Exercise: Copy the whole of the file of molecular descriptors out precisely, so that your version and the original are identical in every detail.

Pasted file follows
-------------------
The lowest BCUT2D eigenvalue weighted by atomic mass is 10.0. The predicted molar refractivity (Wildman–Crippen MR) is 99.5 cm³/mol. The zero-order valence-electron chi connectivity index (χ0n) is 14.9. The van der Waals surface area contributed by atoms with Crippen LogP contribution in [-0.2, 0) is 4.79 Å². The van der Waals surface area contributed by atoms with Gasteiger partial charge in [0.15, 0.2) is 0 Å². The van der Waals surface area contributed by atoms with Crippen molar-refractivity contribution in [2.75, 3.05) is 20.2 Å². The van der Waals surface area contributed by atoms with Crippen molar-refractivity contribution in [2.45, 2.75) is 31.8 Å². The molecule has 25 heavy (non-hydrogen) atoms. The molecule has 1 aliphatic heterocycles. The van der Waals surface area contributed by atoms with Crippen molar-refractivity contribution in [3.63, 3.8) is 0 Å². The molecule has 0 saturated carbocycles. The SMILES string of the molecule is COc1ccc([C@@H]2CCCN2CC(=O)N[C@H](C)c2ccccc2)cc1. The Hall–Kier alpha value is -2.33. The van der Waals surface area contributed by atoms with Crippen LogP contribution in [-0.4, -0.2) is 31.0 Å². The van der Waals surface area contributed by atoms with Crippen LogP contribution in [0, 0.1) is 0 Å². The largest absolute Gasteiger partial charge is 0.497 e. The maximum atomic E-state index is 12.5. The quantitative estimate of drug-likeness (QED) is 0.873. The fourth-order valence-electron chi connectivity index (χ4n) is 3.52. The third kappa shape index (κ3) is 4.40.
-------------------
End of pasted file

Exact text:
The lowest BCUT2D eigenvalue weighted by atomic mass is 10.0. The predicted molar refractivity (Wildman–Crippen MR) is 99.5 cm³/mol. The zero-order valence-electron chi connectivity index (χ0n) is 14.9. The van der Waals surface area contributed by atoms with Crippen LogP contribution in [-0.2, 0) is 4.79 Å². The van der Waals surface area contributed by atoms with Gasteiger partial charge in [0.15, 0.2) is 0 Å². The van der Waals surface area contributed by atoms with Crippen molar-refractivity contribution in [2.75, 3.05) is 20.2 Å². The van der Waals surface area contributed by atoms with Crippen molar-refractivity contribution in [2.45, 2.75) is 31.8 Å². The molecule has 25 heavy (non-hydrogen) atoms. The molecule has 1 aliphatic heterocycles. The van der Waals surface area contributed by atoms with Crippen molar-refractivity contribution in [3.63, 3.8) is 0 Å². The molecule has 0 saturated carbocycles. The SMILES string of the molecule is COc1ccc([C@@H]2CCCN2CC(=O)N[C@H](C)c2ccccc2)cc1. The Hall–Kier alpha value is -2.33. The van der Waals surface area contributed by atoms with Crippen LogP contribution in [-0.4, -0.2) is 31.0 Å². The van der Waals surface area contributed by atoms with Crippen LogP contribution in [0, 0.1) is 0 Å². The largest absolute Gasteiger partial charge is 0.497 e. The maximum atomic E-state index is 12.5. The quantitative estimate of drug-likeness (QED) is 0.873. The fourth-order valence-electron chi connectivity index (χ4n) is 3.52. The third kappa shape index (κ3) is 4.40.